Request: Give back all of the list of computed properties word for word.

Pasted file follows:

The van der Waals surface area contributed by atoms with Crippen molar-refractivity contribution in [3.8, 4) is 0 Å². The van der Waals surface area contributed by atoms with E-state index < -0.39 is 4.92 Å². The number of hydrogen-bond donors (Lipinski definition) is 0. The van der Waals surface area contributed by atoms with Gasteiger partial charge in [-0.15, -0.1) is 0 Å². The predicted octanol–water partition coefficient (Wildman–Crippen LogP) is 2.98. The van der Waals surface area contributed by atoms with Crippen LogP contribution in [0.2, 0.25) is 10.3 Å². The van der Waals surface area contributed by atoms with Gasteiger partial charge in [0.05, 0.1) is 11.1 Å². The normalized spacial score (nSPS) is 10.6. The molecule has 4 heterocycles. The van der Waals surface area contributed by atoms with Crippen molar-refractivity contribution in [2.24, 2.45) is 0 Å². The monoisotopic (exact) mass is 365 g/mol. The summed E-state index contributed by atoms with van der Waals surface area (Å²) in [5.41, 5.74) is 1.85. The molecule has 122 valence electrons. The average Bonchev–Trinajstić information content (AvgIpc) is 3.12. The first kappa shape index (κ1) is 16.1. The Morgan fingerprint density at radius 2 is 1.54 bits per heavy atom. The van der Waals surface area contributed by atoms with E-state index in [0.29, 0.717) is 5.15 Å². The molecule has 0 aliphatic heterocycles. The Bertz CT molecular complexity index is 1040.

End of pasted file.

The van der Waals surface area contributed by atoms with Crippen molar-refractivity contribution in [3.8, 4) is 0 Å². The van der Waals surface area contributed by atoms with E-state index < -0.39 is 4.92 Å². The number of hydrogen-bond donors (Lipinski definition) is 0. The van der Waals surface area contributed by atoms with Gasteiger partial charge in [-0.15, -0.1) is 0 Å². The predicted octanol–water partition coefficient (Wildman–Crippen LogP) is 2.98. The van der Waals surface area contributed by atoms with Crippen LogP contribution in [0.2, 0.25) is 10.3 Å². The van der Waals surface area contributed by atoms with Gasteiger partial charge in [0.05, 0.1) is 11.1 Å². The normalized spacial score (nSPS) is 10.6. The molecule has 4 heterocycles. The van der Waals surface area contributed by atoms with Crippen molar-refractivity contribution in [2.24, 2.45) is 0 Å². The monoisotopic (exact) mass is 365 g/mol. The summed E-state index contributed by atoms with van der Waals surface area (Å²) in [5.41, 5.74) is 1.85. The molecule has 122 valence electrons. The average Bonchev–Trinajstić information content (AvgIpc) is 3.12. The first kappa shape index (κ1) is 16.1. The Morgan fingerprint density at radius 2 is 1.54 bits per heavy atom. The van der Waals surface area contributed by atoms with E-state index in [0.29, 0.717) is 5.15 Å². The molecule has 0 aliphatic heterocycles. The Bertz CT molecular complexity index is 1040.